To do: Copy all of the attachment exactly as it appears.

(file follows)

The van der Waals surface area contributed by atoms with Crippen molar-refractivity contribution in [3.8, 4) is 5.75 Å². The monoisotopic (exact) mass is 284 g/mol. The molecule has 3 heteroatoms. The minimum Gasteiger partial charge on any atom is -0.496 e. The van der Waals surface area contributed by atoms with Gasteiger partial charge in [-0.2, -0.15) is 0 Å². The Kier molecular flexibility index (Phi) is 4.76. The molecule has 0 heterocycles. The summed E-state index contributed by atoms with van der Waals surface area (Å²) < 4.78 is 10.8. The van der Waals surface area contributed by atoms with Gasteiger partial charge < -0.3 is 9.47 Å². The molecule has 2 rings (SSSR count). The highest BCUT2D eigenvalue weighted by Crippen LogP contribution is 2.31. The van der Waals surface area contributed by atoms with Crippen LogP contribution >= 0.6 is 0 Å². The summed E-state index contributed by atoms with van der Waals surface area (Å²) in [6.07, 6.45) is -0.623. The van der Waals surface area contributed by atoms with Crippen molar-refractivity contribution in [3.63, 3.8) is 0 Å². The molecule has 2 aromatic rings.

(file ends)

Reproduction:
The van der Waals surface area contributed by atoms with Crippen molar-refractivity contribution in [3.8, 4) is 5.75 Å². The monoisotopic (exact) mass is 284 g/mol. The molecule has 3 heteroatoms. The minimum Gasteiger partial charge on any atom is -0.496 e. The van der Waals surface area contributed by atoms with Gasteiger partial charge in [-0.2, -0.15) is 0 Å². The Kier molecular flexibility index (Phi) is 4.76. The molecule has 0 heterocycles. The summed E-state index contributed by atoms with van der Waals surface area (Å²) < 4.78 is 10.8. The van der Waals surface area contributed by atoms with Gasteiger partial charge < -0.3 is 9.47 Å². The molecule has 2 rings (SSSR count). The highest BCUT2D eigenvalue weighted by Crippen LogP contribution is 2.31. The van der Waals surface area contributed by atoms with Crippen LogP contribution >= 0.6 is 0 Å². The summed E-state index contributed by atoms with van der Waals surface area (Å²) in [6.07, 6.45) is -0.623. The van der Waals surface area contributed by atoms with Crippen molar-refractivity contribution in [3.63, 3.8) is 0 Å². The molecule has 2 aromatic rings.